So, who here would judge anyone for seeking sanctuary from this world in the expanses of nature, or the solitude monasteries? After all, when the day is done and I throw my feet on the footstool and flip on the evening news, you and I see the same thing: wars and rumors of war; we see the strained and tear stained faces of people standing outside mosques and synagogues where yet again some deranged man murdered innocent people; we see elected officials justify fake emergencies while children are born and raised in cages in the name of “national security.”

Most of us here lead relatively stable lives; the worst the world has to offer only comes to us when we drive under overpasses or switch on the TV. We are shielded from the worst the world has to offer. But just because we have food to eat and our cities aren’t overrun with terrorists doesn’t mean we don’t suffer a form of war, too.

There is more than one kind of war. There are the wars that go on in families, the wars fought in marriages, and the wars we wage with each other that are often invisible and so persistent that we hardly notice we’re fighting them.

There are wars between parents and children, between people who are at the same time friends and yet enemies. We fight for an endless list of reasons: we fight because we’re hurt, we fight to inflict pain, we fight for our rights, and we fight because inside we’re a warzone of sadness and confusion. It’s tempting to think that this is just the way of the world, that the human animal is a selfish, vengeful creature.

In 1913, on the 50th anniversary of The Battle of Gettysburg, Confederate and Union soldiers gathered to reenact Pickett’s Charge. The Union men gathered on the hill while the Confederate men stood in the open field where, just 50 years earlier, 50,000 men lost their lives. When the signal was made for the reenactment to begin a great yell was let out on both sides as the men ran toward one another. As they got closer the men threw down their guns and instead ran into one another’s arms. There they stood in the old battlefield hugging and weeping as thousands of onlookers took in the sight and sound.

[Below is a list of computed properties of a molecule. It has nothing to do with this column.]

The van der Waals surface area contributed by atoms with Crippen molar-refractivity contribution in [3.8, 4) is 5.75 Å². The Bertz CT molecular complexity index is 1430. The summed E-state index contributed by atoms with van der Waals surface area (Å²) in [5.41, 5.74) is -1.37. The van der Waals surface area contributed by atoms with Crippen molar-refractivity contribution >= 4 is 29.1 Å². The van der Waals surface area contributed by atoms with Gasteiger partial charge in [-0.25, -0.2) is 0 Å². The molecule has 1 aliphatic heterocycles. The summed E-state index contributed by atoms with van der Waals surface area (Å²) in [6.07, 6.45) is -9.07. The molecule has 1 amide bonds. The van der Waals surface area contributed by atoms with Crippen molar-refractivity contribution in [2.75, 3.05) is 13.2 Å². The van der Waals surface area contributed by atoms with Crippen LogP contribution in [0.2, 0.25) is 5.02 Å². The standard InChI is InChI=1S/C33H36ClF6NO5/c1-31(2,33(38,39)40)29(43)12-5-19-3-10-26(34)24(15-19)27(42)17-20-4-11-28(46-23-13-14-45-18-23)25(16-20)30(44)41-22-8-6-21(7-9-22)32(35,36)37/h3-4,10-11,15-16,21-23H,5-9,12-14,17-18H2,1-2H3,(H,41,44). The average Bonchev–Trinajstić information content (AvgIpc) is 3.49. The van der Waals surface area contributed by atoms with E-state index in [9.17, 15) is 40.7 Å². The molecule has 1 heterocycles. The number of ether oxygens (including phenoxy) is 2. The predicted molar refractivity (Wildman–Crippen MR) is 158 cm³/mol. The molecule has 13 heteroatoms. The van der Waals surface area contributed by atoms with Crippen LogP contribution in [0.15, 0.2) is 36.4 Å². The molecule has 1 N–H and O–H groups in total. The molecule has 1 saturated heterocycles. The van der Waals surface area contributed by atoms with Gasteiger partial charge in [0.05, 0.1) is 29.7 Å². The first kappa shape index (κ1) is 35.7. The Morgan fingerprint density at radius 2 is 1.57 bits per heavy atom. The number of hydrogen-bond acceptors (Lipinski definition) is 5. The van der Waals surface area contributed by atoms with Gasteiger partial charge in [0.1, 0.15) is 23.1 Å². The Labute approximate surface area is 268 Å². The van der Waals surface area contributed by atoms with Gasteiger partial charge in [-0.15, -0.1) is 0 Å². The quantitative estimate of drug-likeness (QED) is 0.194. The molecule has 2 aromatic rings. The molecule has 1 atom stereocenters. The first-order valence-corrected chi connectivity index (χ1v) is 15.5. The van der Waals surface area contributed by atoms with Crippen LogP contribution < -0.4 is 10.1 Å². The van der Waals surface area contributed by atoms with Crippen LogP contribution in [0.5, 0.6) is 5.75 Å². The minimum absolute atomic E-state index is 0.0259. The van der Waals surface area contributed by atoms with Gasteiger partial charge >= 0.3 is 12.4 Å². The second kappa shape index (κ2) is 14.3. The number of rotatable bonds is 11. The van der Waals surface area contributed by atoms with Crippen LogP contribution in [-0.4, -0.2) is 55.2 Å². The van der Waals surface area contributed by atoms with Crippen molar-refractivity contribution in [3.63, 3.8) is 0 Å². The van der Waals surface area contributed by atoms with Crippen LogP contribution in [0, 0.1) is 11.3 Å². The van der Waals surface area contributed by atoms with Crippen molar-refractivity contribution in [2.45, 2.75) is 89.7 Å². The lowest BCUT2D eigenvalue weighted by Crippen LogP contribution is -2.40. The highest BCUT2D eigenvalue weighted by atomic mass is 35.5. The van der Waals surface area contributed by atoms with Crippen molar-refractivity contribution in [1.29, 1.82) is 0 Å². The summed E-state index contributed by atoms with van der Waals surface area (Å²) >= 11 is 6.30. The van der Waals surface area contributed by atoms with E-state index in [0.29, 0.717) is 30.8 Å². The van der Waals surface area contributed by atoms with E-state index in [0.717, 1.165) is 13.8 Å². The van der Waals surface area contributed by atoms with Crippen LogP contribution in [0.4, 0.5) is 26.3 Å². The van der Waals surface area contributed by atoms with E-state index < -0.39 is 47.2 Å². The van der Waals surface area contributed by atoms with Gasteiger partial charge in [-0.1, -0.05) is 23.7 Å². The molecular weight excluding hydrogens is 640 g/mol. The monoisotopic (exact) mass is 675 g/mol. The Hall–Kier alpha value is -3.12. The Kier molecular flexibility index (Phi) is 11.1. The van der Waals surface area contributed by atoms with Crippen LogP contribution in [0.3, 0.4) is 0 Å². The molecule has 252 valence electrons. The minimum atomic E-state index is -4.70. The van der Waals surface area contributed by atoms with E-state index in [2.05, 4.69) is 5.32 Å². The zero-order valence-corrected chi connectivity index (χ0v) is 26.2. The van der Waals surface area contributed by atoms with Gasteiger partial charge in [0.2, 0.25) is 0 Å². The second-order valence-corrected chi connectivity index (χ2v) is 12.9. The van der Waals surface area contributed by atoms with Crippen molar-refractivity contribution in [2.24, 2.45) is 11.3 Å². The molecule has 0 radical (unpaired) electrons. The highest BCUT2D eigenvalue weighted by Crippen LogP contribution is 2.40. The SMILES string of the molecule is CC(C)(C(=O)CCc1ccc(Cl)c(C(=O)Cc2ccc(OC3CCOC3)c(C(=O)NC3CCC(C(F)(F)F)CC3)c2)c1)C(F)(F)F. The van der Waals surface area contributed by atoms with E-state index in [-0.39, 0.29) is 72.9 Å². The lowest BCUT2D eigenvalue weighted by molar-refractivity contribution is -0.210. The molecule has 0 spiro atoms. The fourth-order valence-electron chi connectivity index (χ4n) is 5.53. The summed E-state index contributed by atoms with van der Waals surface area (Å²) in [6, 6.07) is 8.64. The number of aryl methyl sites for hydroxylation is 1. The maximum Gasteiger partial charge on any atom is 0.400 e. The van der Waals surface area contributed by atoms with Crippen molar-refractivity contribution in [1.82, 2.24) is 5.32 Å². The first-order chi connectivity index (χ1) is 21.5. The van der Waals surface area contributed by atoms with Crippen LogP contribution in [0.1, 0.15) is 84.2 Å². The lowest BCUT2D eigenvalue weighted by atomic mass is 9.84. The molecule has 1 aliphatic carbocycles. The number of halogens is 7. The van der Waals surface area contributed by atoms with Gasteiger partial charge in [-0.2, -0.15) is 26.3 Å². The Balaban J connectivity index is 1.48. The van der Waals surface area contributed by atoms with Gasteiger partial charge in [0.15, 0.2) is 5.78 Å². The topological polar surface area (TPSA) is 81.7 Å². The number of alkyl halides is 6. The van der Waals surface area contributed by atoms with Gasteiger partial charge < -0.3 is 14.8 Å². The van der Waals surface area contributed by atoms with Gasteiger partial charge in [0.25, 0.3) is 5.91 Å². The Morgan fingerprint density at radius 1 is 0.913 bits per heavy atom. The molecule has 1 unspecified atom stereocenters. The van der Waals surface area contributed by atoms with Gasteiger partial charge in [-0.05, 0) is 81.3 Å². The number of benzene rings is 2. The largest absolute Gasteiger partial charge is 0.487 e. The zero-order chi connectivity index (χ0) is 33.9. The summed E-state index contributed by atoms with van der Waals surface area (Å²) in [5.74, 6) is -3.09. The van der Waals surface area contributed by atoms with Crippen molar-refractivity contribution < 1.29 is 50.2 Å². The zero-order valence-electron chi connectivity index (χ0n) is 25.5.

Fred Buechner, who likes to tell this story, says, “if only we had eyes to see what those old men saw as they fell into each other’s arms.” The question this begs is, how can we learn to see as those old men saw that day on the battlefield?

How can we look into the eyes of the enemy and behold someone worthy of love and respect? How can we learn to live as Jesus taught, and love our neighbors as ourselves? How can we learn to live as Lao Tzu wrote, knowing that “nothing but good comes to him who loves others as he loves himself”?

The point of loving someone as you love yourself is about kindness for others. But it’s also about you. You love others for your own sake. You don’t cook meals in the soup kitchen just because you know someone needs a hot meal, you do it because when someone lies in bed at night with a belly full of hunger pain and when families starve to death a part of our humanity dies, too.

The fact is, we are all one big, interconnected human family. A great preacher once said, “Not to give of ourselves to the human beings we know who may be starving not for food but for what we have in our hearts to nourish them with is to be, ourselves, diminished and crippled as human beings.”

The point and purpose of Lent is to make room in your heart for the needs of world. To clear away the junk so that you can truly love others as you love yourself. To do what you need to do to make room in your heart for the people who never get a chance to be heard; to make space in your life for people whose lives have been robbed by human trafficking or war, or genocide or oppression.

The purpose of Lent is to learn how live in a way that everyone can rise each dawning day to a world of safety and possibility; because in the end there will never be peace until everyone knows peace. So, my friends, what are you giving up for Lent?

Amen. I love you. And by God bless us all.